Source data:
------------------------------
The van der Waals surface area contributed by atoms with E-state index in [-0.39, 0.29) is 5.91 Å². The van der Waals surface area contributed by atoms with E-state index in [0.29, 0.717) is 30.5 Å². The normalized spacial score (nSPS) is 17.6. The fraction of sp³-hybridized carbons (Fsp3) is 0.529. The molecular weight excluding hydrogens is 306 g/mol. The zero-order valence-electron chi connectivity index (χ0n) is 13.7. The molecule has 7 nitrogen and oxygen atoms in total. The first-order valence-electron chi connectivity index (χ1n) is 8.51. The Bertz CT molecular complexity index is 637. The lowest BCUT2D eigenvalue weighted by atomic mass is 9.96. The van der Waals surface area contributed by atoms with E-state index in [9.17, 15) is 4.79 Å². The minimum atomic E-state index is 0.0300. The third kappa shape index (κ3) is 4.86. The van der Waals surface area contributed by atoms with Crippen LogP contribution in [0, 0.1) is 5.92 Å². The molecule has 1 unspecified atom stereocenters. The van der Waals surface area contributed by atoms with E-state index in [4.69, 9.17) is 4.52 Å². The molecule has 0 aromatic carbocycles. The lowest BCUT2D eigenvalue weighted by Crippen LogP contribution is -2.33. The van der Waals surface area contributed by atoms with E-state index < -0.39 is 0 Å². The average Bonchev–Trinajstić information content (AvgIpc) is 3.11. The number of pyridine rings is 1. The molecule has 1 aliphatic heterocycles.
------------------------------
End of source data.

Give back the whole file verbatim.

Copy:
The van der Waals surface area contributed by atoms with E-state index in [-0.39, 0.29) is 5.91 Å². The van der Waals surface area contributed by atoms with E-state index in [0.29, 0.717) is 30.5 Å². The normalized spacial score (nSPS) is 17.6. The fraction of sp³-hybridized carbons (Fsp3) is 0.529. The molecular weight excluding hydrogens is 306 g/mol. The zero-order valence-electron chi connectivity index (χ0n) is 13.7. The molecule has 7 nitrogen and oxygen atoms in total. The first-order valence-electron chi connectivity index (χ1n) is 8.51. The Bertz CT molecular complexity index is 637. The lowest BCUT2D eigenvalue weighted by atomic mass is 9.96. The van der Waals surface area contributed by atoms with E-state index in [9.17, 15) is 4.79 Å². The minimum atomic E-state index is 0.0300. The third kappa shape index (κ3) is 4.86. The van der Waals surface area contributed by atoms with Crippen LogP contribution in [0, 0.1) is 5.92 Å². The molecule has 1 unspecified atom stereocenters. The van der Waals surface area contributed by atoms with E-state index in [4.69, 9.17) is 4.52 Å². The molecule has 0 aromatic carbocycles. The lowest BCUT2D eigenvalue weighted by Crippen LogP contribution is -2.33. The van der Waals surface area contributed by atoms with E-state index < -0.39 is 0 Å². The average Bonchev–Trinajstić information content (AvgIpc) is 3.11. The number of pyridine rings is 1. The molecule has 1 aliphatic heterocycles.